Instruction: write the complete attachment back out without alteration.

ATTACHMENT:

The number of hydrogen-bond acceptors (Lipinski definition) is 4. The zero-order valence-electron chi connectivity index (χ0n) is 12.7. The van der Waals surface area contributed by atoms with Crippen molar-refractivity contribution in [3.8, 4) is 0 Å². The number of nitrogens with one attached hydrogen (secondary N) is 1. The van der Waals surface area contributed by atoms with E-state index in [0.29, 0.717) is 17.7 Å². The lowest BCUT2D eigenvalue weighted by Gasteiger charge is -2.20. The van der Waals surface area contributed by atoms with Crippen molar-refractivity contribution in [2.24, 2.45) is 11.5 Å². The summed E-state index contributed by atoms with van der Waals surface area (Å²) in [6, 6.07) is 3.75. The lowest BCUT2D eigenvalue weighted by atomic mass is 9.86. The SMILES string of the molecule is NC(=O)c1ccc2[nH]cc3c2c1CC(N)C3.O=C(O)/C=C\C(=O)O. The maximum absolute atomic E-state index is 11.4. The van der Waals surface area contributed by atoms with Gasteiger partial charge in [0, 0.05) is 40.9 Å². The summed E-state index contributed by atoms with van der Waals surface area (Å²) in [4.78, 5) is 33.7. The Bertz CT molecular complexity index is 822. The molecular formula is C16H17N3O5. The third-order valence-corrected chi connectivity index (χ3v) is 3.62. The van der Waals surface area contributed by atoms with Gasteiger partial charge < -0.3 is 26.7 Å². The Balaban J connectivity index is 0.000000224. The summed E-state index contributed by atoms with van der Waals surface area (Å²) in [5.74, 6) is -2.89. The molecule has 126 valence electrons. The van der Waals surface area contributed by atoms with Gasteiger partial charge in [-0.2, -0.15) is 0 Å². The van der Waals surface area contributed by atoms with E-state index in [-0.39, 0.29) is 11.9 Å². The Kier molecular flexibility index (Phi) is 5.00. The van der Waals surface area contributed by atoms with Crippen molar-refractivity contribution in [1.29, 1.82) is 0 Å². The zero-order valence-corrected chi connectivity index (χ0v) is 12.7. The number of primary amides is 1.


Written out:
The number of hydrogen-bond acceptors (Lipinski definition) is 4. The zero-order valence-electron chi connectivity index (χ0n) is 12.7. The van der Waals surface area contributed by atoms with Crippen molar-refractivity contribution in [3.8, 4) is 0 Å². The number of nitrogens with one attached hydrogen (secondary N) is 1. The van der Waals surface area contributed by atoms with E-state index in [0.29, 0.717) is 17.7 Å². The lowest BCUT2D eigenvalue weighted by Gasteiger charge is -2.20. The van der Waals surface area contributed by atoms with Crippen molar-refractivity contribution in [2.24, 2.45) is 11.5 Å². The summed E-state index contributed by atoms with van der Waals surface area (Å²) in [6, 6.07) is 3.75. The lowest BCUT2D eigenvalue weighted by atomic mass is 9.86. The SMILES string of the molecule is NC(=O)c1ccc2[nH]cc3c2c1CC(N)C3.O=C(O)/C=C\C(=O)O. The maximum absolute atomic E-state index is 11.4. The van der Waals surface area contributed by atoms with Gasteiger partial charge in [0, 0.05) is 40.9 Å². The summed E-state index contributed by atoms with van der Waals surface area (Å²) in [4.78, 5) is 33.7. The Bertz CT molecular complexity index is 822. The molecular formula is C16H17N3O5. The third-order valence-corrected chi connectivity index (χ3v) is 3.62. The van der Waals surface area contributed by atoms with Gasteiger partial charge < -0.3 is 26.7 Å². The Balaban J connectivity index is 0.000000224. The summed E-state index contributed by atoms with van der Waals surface area (Å²) in [5.74, 6) is -2.89. The molecule has 126 valence electrons. The van der Waals surface area contributed by atoms with Gasteiger partial charge in [-0.2, -0.15) is 0 Å². The van der Waals surface area contributed by atoms with E-state index in [-0.39, 0.29) is 11.9 Å². The Kier molecular flexibility index (Phi) is 5.00. The van der Waals surface area contributed by atoms with Crippen molar-refractivity contribution in [1.29, 1.82) is 0 Å². The zero-order valence-corrected chi connectivity index (χ0v) is 12.7. The number of primary amides is 1.